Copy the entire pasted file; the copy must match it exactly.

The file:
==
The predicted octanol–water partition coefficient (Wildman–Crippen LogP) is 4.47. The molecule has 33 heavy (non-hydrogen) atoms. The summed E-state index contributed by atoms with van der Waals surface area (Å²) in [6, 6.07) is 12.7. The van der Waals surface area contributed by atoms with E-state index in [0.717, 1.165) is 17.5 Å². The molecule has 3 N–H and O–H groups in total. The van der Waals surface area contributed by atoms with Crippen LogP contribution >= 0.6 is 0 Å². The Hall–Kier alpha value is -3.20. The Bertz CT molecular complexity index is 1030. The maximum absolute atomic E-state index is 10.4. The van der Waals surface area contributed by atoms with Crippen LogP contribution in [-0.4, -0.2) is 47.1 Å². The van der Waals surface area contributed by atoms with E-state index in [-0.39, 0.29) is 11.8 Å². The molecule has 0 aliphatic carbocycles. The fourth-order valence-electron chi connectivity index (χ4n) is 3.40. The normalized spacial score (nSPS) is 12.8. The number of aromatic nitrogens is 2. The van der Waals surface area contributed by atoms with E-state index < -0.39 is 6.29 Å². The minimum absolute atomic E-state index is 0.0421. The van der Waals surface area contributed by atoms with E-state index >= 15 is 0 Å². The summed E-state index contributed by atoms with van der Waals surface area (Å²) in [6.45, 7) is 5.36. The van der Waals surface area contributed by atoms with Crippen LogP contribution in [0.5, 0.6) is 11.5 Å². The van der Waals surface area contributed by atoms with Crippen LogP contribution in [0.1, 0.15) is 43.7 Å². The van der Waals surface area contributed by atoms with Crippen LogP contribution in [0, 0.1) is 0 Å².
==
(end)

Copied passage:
The predicted octanol–water partition coefficient (Wildman–Crippen LogP) is 4.47. The molecule has 33 heavy (non-hydrogen) atoms. The summed E-state index contributed by atoms with van der Waals surface area (Å²) in [6, 6.07) is 12.7. The van der Waals surface area contributed by atoms with E-state index in [0.717, 1.165) is 17.5 Å². The molecule has 3 N–H and O–H groups in total. The van der Waals surface area contributed by atoms with Crippen LogP contribution >= 0.6 is 0 Å². The Hall–Kier alpha value is -3.20. The Bertz CT molecular complexity index is 1030. The maximum absolute atomic E-state index is 10.4. The van der Waals surface area contributed by atoms with Crippen LogP contribution in [-0.4, -0.2) is 47.1 Å². The van der Waals surface area contributed by atoms with E-state index in [-0.39, 0.29) is 11.8 Å². The molecule has 0 aliphatic carbocycles. The fourth-order valence-electron chi connectivity index (χ4n) is 3.40. The normalized spacial score (nSPS) is 12.8. The number of aromatic nitrogens is 2. The van der Waals surface area contributed by atoms with E-state index < -0.39 is 6.29 Å². The minimum absolute atomic E-state index is 0.0421. The van der Waals surface area contributed by atoms with E-state index >= 15 is 0 Å². The summed E-state index contributed by atoms with van der Waals surface area (Å²) in [6.45, 7) is 5.36. The van der Waals surface area contributed by atoms with Crippen LogP contribution in [0.5, 0.6) is 11.5 Å². The van der Waals surface area contributed by atoms with Crippen LogP contribution in [0.1, 0.15) is 43.7 Å². The van der Waals surface area contributed by atoms with Crippen LogP contribution in [0, 0.1) is 0 Å².